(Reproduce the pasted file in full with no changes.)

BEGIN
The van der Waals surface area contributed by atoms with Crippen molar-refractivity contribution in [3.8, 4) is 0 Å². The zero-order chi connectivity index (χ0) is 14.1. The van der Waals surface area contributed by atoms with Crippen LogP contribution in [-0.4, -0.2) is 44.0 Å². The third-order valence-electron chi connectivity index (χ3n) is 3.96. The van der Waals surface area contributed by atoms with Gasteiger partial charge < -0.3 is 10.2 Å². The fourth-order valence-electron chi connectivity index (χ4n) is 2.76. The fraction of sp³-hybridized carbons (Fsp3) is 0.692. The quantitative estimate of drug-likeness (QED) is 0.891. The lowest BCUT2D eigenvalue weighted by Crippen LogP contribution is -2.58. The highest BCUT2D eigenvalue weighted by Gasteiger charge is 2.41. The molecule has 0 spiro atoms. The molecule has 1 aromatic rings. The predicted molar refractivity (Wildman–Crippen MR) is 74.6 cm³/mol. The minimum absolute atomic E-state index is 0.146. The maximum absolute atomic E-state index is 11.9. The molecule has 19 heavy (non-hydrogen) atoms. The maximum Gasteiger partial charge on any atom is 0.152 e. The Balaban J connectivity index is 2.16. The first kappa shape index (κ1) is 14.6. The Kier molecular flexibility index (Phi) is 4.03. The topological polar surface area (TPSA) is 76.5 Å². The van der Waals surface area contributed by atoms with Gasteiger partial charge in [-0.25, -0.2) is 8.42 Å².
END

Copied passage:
The van der Waals surface area contributed by atoms with Crippen molar-refractivity contribution in [3.8, 4) is 0 Å². The zero-order chi connectivity index (χ0) is 14.1. The van der Waals surface area contributed by atoms with Crippen LogP contribution in [-0.4, -0.2) is 44.0 Å². The third-order valence-electron chi connectivity index (χ3n) is 3.96. The van der Waals surface area contributed by atoms with Gasteiger partial charge < -0.3 is 10.2 Å². The fourth-order valence-electron chi connectivity index (χ4n) is 2.76. The fraction of sp³-hybridized carbons (Fsp3) is 0.692. The quantitative estimate of drug-likeness (QED) is 0.891. The lowest BCUT2D eigenvalue weighted by Crippen LogP contribution is -2.58. The highest BCUT2D eigenvalue weighted by Gasteiger charge is 2.41. The molecule has 0 spiro atoms. The molecule has 1 aromatic rings. The predicted molar refractivity (Wildman–Crippen MR) is 74.6 cm³/mol. The minimum absolute atomic E-state index is 0.146. The maximum absolute atomic E-state index is 11.9. The molecule has 19 heavy (non-hydrogen) atoms. The maximum Gasteiger partial charge on any atom is 0.152 e. The Balaban J connectivity index is 2.16. The first kappa shape index (κ1) is 14.6. The Kier molecular flexibility index (Phi) is 4.03. The topological polar surface area (TPSA) is 76.5 Å². The van der Waals surface area contributed by atoms with Gasteiger partial charge in [-0.25, -0.2) is 8.42 Å².